Best I Faced: Miguel Lora
Colombian stylist Miguel Lora held the WBC bantamweight title in the mid-1980s and regularly thrilled his countrymen, while making seven defenses of the belt in a productive career.
Lora was the middle of five children, born in Monteria, Colombia, on April 12, 1961.
“I had a great youth,” Lora told The Ring through Mauricio Gonzalez. “It was tough in some senses, but financially we were OK. My father abandoned our family when I was 9-years-old. We went to live with my grandfather. He was a well-to-do farmer. I didn’t have a lot, but we didn’t have to go without.”
When Lora was a child, he was given the nickname “Happy.”
“My aunt would always tell me I was so positive,” he explained. “She would always say, ‘Estas happy’ [you are happy] and the family called me ‘Happy.’”
Lora was a keen soccer player until he was 15-years-old when boxing caught his attention.
“Where I lived played a huge role in my change to boxing,” he said. “They opened a boxing gym right across from us. I would come home from playing soccer and I started to go to the boxing gym to just mess around and burn energy. I started liking it and would go every day and people would say I was good.
“I would do both football and boxing. None of my family wanted me to box, they said, ‘You are too small, that sport is too rough.’ When I would not go to the gym after football practice, the people at the gym would go and look for me. That interest motivated me.”
Lora was a good amateur, winning the national title in 1977. He left the amateur ranks with a record of 33-1 and made his professional debut in July 1979.
In just his sixth outing, Lora put down a marker by winning a WBC junior bantamweight regional title, outboxing future world title challenger Julio Soto Solano over 12 rounds. Lora later added the national title before moving up to bantamweight.
Lora was due to face WBC 118-pound titlist Alberto Davila on September 14, 1984 but the defending champion hurt his back two weeks before and was later stripped.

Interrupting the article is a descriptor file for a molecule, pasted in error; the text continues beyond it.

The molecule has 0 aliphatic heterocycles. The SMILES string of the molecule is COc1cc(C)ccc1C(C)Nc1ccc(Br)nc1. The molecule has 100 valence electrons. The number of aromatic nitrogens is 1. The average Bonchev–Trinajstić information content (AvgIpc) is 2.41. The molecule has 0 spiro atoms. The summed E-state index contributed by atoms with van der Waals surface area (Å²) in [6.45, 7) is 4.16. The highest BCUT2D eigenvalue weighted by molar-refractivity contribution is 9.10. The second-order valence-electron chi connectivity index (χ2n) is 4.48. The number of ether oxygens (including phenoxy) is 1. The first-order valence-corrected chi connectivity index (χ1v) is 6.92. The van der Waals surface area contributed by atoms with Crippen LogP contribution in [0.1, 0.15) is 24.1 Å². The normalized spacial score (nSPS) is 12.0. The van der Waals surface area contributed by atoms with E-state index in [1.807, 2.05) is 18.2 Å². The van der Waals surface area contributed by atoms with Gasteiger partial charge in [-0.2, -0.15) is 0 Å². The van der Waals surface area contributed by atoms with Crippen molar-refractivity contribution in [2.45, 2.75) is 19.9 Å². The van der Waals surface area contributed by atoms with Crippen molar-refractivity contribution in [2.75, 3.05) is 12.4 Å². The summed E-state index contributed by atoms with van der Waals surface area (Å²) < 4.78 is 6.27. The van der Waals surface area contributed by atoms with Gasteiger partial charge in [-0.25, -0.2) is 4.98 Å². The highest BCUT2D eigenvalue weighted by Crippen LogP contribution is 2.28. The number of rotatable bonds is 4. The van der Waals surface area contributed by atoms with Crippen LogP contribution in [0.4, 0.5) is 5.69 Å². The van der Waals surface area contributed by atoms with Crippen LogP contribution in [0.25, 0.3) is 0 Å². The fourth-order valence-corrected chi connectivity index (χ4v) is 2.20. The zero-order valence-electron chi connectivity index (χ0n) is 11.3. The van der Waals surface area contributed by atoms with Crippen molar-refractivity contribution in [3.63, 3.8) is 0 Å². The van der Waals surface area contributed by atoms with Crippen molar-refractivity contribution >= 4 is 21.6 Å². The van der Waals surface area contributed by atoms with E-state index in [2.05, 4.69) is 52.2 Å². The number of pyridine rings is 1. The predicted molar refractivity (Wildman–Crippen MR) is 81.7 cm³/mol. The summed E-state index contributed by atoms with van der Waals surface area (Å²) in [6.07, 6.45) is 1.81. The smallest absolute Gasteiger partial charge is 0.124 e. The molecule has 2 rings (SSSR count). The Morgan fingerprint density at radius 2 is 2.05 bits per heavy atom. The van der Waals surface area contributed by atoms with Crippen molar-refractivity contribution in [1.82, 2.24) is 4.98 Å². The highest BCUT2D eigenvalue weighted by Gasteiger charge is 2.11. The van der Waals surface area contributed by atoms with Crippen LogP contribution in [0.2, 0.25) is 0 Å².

The Colombian had to wait nearly a year for his opportunity when he met newly minted WBC titleholder Daniel Zaragoza in his adopted home of Miami in August 1985.
“I had my ring walk, song and outfit picked out since I was 15,” he said. “I remember going to that ring walk and everyone was dancing to my music and felt like no one could stop me.
“My only concern was I never fought a southpaw, but I felt like the champ walking into the ring. My trainer told me ‘To throw the straight right, it is going to land, do not stop throwing that right.’
“The first couple of rounds were difficult, finding the timing because of the stance. Then I finally found my right and knocked him down, I was excited but at the same time I remember thinking, ‘Mexican fighters always get up,’ so I had to be smart. I did not finish him but I knocked him down three more times. This SOB is tough and keeps coming. As the rounds went on, I got a bit tired and had to regroup and just wanted to win round-by-round. Zaragoza recovered a bit and had a hard left to the body, but for me, luckily, I moved well.
“When I won, the country went crazy and even the president was there to greet me.”
In his first defense, the defensive wizard turned back the challenge of rugged future three-weight titleholder Wilfredo Vazquez. After stopping Enrique Sanchez, he was given a home defense against former titlist Alberto Davila.
Incredibly, 50,000 fans showed up to cheer him to victory over Davila in Barranquilla, Colombia in November 1986.
“It was an unbelievably proud moment for me,” he said. “There are things I hold dear to my heart and this is one of them. It was unheard of before and since with that size of a crowd. Even thinking of it now, it gives me goose bumps.”
Lora made four more defenses, outboxing speedster Ray Minus. He showed his toughness to edge past tough Argentinean Lucio Omar Lopez and Davila in a rematch.
Next, he was tasked with facing Raul Perez on the undercard of Julio Cesar Chavez-Jose Luis Ramirez at the Forum, in Inglewood, California, in October 1988.
“I lost to Raul ‘Jibaro’ Perez in a tough fight,” he admitted. “He could not hit me; he will tell you himself, but I lost on points. For that fight, I had trouble getting down to make weight. I was roughly eight pounds over the weight. I wasn’t as prepared as I would have liked.”